India needs a universal basic income scheme

India spends approximately Rs 9 lakh crore in welfare through thousands of schemes with MGNREGS, PM Kisan etc having mammoth budgets and sweeping scales.
Image used for representation (Photo | PTI)
Image used for representation (Photo | PTI)

India spends approximately Rs 9 lakh crore in welfare through thousands of schemes. MGNREGS, PM Kisan etc have mammoth budgets and sweeping scales. Apart from the difficulty of reaching the right beneficiaries, much bureaucratic energy is spent on verifying eligibility, supervising the implementation etc.

The Rs 9 lakh crore does not cover the expenditure in maintaining an army of bureaucrats in central and state governments or the pensions of the retired civil servants.

Though we have been able to lift a substantial number of people out of the poverty trap, especially in the last decade, it is distressing to have a greater number of impoverished Indians than the entire population of the US.

Various poverty alleviation schemes are leaky like sieves, and taxpayers' money often end up lining the pockets of middlemen, sleazy agents, and shady NGOs. The result is that India continues to have the largest number of poor people in the world. We have more than 36 crore people living below the ridiculously low poverty line in rural and urban India.

This is after the significant reduction in poverty during the period between 2005-06 and 2015-16, where India was able to reduce the number of poor by more than 27.1 crore. However, since 2018 - the NITI Aayog report indicates - poverty has been going up in the country again.

Among 28 states and UTs covered, except Mizoram, Kerala, Nagaland and Arunachal Pradesh, all have reported an increase in hunger levels. Bihar, Jharkhand, Uttar Pradesh, and Madhya Pradesh have the lion’s share of poor people (19.6 crore).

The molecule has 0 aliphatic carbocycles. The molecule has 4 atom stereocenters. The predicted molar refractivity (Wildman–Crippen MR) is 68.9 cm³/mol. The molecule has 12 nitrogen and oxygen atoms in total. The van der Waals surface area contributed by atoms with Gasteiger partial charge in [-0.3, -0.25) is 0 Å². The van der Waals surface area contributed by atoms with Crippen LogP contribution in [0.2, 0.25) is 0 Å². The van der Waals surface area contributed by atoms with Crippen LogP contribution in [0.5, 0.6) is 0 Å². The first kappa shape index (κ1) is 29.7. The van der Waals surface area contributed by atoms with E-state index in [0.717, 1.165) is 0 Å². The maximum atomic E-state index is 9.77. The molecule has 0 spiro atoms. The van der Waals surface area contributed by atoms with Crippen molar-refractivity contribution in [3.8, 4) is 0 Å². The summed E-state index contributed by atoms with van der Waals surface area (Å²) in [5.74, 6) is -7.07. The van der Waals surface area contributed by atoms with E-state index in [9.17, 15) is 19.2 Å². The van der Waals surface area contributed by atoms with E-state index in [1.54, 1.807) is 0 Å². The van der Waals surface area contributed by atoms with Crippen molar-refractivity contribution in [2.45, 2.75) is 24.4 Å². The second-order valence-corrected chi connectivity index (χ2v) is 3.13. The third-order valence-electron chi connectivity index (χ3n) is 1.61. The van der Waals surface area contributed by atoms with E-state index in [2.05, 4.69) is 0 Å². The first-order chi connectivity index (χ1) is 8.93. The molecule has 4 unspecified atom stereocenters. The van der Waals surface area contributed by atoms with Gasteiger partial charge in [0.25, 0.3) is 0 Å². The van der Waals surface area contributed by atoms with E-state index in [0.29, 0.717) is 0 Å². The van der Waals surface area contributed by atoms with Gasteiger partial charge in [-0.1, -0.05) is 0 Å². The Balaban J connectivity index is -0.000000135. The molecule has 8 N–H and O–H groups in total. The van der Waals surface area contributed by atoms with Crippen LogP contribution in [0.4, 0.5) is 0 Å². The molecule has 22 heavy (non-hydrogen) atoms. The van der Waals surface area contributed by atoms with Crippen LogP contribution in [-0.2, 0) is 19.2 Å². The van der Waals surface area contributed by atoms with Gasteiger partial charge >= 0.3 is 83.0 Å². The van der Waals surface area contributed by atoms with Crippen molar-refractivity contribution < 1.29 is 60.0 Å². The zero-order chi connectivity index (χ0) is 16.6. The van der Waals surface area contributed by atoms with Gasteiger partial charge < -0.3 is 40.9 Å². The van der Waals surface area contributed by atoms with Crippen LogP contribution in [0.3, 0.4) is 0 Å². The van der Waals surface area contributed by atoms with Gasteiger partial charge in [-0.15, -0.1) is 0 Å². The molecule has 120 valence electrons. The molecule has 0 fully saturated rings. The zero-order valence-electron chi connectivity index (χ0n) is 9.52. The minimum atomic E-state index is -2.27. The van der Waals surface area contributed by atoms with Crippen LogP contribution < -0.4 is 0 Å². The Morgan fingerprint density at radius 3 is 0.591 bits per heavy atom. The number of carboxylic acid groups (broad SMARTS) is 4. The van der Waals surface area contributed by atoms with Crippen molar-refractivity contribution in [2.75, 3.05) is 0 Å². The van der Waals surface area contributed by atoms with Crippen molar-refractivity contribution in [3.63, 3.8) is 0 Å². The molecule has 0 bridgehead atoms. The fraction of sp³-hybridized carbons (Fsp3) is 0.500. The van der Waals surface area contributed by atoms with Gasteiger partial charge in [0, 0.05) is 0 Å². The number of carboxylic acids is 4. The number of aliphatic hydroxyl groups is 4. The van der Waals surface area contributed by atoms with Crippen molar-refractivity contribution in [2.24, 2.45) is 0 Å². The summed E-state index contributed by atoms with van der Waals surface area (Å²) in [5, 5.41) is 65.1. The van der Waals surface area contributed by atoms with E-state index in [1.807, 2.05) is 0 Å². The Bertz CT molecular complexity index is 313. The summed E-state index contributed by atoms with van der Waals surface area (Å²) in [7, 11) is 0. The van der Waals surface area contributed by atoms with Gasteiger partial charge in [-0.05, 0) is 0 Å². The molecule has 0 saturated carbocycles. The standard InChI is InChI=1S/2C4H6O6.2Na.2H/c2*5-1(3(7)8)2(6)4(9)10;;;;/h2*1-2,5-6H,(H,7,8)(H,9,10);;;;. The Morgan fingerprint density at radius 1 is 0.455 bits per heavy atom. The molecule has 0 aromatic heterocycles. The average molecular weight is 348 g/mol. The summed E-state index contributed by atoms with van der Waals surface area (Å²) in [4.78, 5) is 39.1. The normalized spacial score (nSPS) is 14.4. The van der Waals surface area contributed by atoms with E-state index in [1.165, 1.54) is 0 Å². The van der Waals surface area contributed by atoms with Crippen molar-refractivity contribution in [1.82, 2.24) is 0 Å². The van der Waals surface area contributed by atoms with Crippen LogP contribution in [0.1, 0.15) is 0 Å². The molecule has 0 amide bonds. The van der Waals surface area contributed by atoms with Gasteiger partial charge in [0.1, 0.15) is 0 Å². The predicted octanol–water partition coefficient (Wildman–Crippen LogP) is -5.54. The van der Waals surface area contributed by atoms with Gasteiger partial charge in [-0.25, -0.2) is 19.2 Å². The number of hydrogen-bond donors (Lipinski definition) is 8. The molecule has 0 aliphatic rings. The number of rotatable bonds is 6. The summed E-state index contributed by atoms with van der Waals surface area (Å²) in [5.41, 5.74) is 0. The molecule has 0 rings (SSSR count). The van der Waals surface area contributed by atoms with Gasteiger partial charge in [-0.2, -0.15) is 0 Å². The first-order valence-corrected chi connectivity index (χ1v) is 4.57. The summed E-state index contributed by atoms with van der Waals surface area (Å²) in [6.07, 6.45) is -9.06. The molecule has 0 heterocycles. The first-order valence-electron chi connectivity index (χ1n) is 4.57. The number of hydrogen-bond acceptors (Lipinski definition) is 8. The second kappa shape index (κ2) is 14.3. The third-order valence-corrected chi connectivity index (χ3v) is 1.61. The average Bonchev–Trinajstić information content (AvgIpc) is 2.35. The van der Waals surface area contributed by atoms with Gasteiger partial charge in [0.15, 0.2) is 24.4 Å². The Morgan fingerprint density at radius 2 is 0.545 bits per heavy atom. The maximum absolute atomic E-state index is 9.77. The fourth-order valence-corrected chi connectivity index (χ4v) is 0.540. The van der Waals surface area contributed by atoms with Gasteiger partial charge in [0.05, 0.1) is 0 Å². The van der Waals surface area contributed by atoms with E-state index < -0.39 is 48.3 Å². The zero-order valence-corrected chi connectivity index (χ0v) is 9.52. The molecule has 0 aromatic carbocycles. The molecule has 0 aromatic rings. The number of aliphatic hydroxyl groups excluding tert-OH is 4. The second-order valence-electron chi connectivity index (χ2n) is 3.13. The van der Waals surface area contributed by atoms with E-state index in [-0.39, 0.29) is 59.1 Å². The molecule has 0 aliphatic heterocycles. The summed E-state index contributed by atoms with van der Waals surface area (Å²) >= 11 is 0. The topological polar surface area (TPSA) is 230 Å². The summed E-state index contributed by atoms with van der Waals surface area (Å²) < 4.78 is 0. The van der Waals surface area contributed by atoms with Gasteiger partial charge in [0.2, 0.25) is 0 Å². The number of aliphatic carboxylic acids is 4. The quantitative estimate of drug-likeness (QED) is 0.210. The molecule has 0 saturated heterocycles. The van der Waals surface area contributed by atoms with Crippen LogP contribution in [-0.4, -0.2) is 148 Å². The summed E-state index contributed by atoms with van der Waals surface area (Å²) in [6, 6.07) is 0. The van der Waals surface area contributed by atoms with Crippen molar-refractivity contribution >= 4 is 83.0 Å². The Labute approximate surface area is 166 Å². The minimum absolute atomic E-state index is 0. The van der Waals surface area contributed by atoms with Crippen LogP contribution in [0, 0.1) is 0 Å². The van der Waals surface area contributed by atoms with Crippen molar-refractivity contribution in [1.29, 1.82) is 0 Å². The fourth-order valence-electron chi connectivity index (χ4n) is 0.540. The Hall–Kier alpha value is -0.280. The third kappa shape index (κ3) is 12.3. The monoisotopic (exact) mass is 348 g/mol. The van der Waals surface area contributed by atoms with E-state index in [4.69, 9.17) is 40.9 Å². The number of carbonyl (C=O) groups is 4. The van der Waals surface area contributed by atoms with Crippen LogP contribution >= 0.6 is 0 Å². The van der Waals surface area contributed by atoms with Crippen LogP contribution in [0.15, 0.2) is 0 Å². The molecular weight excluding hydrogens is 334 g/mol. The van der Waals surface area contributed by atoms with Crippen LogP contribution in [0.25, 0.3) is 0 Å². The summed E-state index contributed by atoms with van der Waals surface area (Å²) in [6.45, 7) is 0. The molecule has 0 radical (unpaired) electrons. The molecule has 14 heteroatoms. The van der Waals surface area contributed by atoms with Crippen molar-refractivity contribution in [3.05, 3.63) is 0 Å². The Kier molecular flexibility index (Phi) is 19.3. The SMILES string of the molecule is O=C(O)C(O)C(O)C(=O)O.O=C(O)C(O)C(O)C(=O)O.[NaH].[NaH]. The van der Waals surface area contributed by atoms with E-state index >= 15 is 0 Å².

The NITI Aayog's SDG Index 2019 covers the date till 2018 and does not factor in the Covid impact. What would be figures now is anybody’s guess. Despite such a human tragedy of epic proportion unfolding around us, there is no discussion on ending poverty in the public space now.

We are more bothered about the skyrocketing trajectory of the gambling index, also known as stock market index, or the ups and downs of GDP.

Politicians have stopped even paying lip service about the poor. Once upon a time, Garibi Hatao, or remove poverty, was an election-winning slogan though not much of poverty was reduced after the election victory. Now, even that pretense of caring for the poor is not required to win the polls. The poor have become irrelevant despite forming a huge chunk of population.

The basic reason for such indifference has perhaps got to do with our culture. Most religions talk about charity and kindness a lot but very less about equality and rights. Poor are poor owing to their Karma or because god has willed so. It is their fate.

That was the traditional view when Indians flirted with socialism. The government was expected to act as the benign kings of yore and give ‘daan’ or charity to the poor. The definition of who was poor was left to the discretion of bureaucrats and the system reeked of petty corruption, with not even a fraction of the intended money reaching the deserving.

After the euphoria of liberalisation that lifted many from the lower middle class to middle class, the majority who the free market left behind have lost even this charity. They are expected to wait patiently like obedient pets for something to trickle down from the feasting tables of the high and mighty. Even if they are to be helped, they should earn it.

The programmes like MNREGS came from this neo-liberal thought. The poor had to work to earn the pittance, whether they had the talent or interest for the same. A corporate will get tax holidays and subsidies even before it had contributed one paisa to the economy, but the poor must do the work as commanded by the middlemen representing the government.

It is time to implement universal basic income (UBI) in India. To give Rs 1,200 per month to 150 crore Indians will cost the government Rs 21.6 lakh crore a year.

This would be far lesser than the Rs 9 lakh crore spent through more than ten thousand schemes when we compare the humongous bureaucratic cost incurred in deciding who is poor, and designing and maintaining complex systems to disburse the money. The UBI should become a fundamental right of every citizen.

This will take the pressure off the poor from struggling to meet the basic needs and would give them dignity.

Their choice of work would become a mode of self-development rather than a desperate means of sustenance. It would seem like a utopian dream, but so was abolishment of slavery, or democracy a century ago. Any other method in India is sure to get sunk in the quagmire of corruption.

(The writer is author of Asura, Ajaya series, Vanara and Bahubali trilogy and can be reached at

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The New Indian Express